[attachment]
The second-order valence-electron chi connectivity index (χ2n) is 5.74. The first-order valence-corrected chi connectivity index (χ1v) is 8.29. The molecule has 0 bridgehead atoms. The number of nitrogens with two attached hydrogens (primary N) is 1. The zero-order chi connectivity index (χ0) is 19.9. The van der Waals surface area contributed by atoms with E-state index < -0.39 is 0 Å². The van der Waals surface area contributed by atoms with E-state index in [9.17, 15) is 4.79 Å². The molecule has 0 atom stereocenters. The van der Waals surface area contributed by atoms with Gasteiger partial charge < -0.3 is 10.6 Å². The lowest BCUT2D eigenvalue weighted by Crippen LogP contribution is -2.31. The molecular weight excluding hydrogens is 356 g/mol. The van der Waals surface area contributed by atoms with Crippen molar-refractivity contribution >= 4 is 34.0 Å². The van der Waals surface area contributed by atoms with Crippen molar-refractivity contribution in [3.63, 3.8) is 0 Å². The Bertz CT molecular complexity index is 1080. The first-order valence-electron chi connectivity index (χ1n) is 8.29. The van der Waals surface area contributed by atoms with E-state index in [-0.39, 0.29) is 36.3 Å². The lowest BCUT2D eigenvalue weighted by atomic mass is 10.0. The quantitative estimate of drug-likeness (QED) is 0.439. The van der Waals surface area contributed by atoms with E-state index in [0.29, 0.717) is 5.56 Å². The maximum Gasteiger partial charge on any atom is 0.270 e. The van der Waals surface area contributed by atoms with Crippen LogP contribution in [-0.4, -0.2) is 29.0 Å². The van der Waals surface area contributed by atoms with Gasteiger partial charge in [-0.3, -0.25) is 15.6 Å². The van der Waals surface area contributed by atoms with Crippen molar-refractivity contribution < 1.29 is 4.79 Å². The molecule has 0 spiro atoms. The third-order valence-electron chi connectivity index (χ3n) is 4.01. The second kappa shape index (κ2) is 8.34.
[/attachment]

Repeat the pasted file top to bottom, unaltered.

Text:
The second-order valence-electron chi connectivity index (χ2n) is 5.74. The first-order valence-corrected chi connectivity index (χ1v) is 8.29. The molecule has 0 bridgehead atoms. The number of nitrogens with two attached hydrogens (primary N) is 1. The zero-order chi connectivity index (χ0) is 19.9. The van der Waals surface area contributed by atoms with E-state index < -0.39 is 0 Å². The van der Waals surface area contributed by atoms with E-state index in [9.17, 15) is 4.79 Å². The molecule has 0 atom stereocenters. The van der Waals surface area contributed by atoms with Gasteiger partial charge < -0.3 is 10.6 Å². The lowest BCUT2D eigenvalue weighted by Crippen LogP contribution is -2.31. The molecular weight excluding hydrogens is 356 g/mol. The van der Waals surface area contributed by atoms with Crippen molar-refractivity contribution >= 4 is 34.0 Å². The van der Waals surface area contributed by atoms with Crippen molar-refractivity contribution in [3.63, 3.8) is 0 Å². The Bertz CT molecular complexity index is 1080. The first-order valence-electron chi connectivity index (χ1n) is 8.29. The van der Waals surface area contributed by atoms with E-state index in [-0.39, 0.29) is 36.3 Å². The lowest BCUT2D eigenvalue weighted by atomic mass is 10.0. The quantitative estimate of drug-likeness (QED) is 0.439. The van der Waals surface area contributed by atoms with E-state index in [0.29, 0.717) is 5.56 Å². The maximum Gasteiger partial charge on any atom is 0.270 e. The van der Waals surface area contributed by atoms with Crippen LogP contribution in [-0.4, -0.2) is 29.0 Å². The van der Waals surface area contributed by atoms with Gasteiger partial charge in [-0.3, -0.25) is 15.6 Å². The van der Waals surface area contributed by atoms with Crippen molar-refractivity contribution < 1.29 is 4.79 Å². The molecule has 0 spiro atoms. The third-order valence-electron chi connectivity index (χ3n) is 4.01. The second kappa shape index (κ2) is 8.34.